The Manufacturing Alliance for Productivity and Innovation (MAPI) just released a report entitled “The U.S. Trade Deficit in Manufactures and the Chinese Surplus Continue to Rise in 2012, But at Very Different Paces”.
- The Chinese trade surplus in manufactures rose by 24 percent in the first half of 2012, following 23 percent growth in 2011 and 27 percent in 2012; a calendar 2012 $817 billion surplus is projected;
- The U.S. deficit rose by 7 percent in the first half of 2012, down from 12 percent growth in 2011 and 24 percent in 2012; a calendar 2012 deficit of $495 billion is projected;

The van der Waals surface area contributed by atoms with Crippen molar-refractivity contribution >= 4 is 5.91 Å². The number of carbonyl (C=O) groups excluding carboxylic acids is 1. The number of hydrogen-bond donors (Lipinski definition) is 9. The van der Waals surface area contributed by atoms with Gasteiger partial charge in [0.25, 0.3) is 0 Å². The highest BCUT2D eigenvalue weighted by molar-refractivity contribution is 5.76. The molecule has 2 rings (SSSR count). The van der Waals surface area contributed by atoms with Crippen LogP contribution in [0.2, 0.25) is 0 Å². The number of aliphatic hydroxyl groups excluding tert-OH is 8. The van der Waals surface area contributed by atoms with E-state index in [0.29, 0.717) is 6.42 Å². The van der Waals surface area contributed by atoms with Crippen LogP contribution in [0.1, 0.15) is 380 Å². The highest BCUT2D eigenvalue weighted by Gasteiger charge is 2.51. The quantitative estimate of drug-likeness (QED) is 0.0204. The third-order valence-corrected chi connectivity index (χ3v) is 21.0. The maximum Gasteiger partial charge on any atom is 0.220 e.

- The two imbalances are connected by the extremely lopsided bilateral trade, with U.S. imports from China more than six times larger than exports; in the first half of 2012, the U.S. deficit with China rose by $13 billion, compared with a $15 billion increase in the global deficit;
- The $169 billion three year increase in the U.S. global deficit, from 2009 projected to 2012, resulted in a 700,000 to 1.4 million trade-related loss of American manufacturing jobs, including 130,000 to 260,000 jobs in 2012.
- The $500 billion annual U.S. current account deficit—principally the result of the trade deficit in manufactures—as well as the budget deficit have thus been financed in large part by foreign central banks buying U.S. Treasurys.